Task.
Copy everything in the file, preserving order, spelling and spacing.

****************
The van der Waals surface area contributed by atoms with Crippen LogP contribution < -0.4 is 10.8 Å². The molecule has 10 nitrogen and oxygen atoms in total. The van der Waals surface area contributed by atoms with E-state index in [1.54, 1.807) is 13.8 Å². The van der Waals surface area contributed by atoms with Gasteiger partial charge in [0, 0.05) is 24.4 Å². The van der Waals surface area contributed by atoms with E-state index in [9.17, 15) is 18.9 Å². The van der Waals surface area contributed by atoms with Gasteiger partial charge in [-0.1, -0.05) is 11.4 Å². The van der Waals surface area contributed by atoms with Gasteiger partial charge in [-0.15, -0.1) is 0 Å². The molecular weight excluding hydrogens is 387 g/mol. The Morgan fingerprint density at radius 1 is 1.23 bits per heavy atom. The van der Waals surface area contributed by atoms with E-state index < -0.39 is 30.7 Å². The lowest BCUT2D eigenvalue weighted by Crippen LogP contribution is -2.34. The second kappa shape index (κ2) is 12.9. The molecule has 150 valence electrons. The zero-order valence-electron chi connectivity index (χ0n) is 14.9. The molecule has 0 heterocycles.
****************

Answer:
The van der Waals surface area contributed by atoms with Crippen LogP contribution < -0.4 is 10.8 Å². The molecule has 10 nitrogen and oxygen atoms in total. The van der Waals surface area contributed by atoms with E-state index in [1.54, 1.807) is 13.8 Å². The van der Waals surface area contributed by atoms with Gasteiger partial charge in [0, 0.05) is 24.4 Å². The van der Waals surface area contributed by atoms with E-state index in [9.17, 15) is 18.9 Å². The van der Waals surface area contributed by atoms with Gasteiger partial charge in [-0.1, -0.05) is 11.4 Å². The van der Waals surface area contributed by atoms with Gasteiger partial charge in [-0.15, -0.1) is 0 Å². The molecular weight excluding hydrogens is 387 g/mol. The Morgan fingerprint density at radius 1 is 1.23 bits per heavy atom. The van der Waals surface area contributed by atoms with E-state index < -0.39 is 30.7 Å². The lowest BCUT2D eigenvalue weighted by Crippen LogP contribution is -2.34. The second kappa shape index (κ2) is 12.9. The molecule has 150 valence electrons. The zero-order valence-electron chi connectivity index (χ0n) is 14.9. The molecule has 0 heterocycles.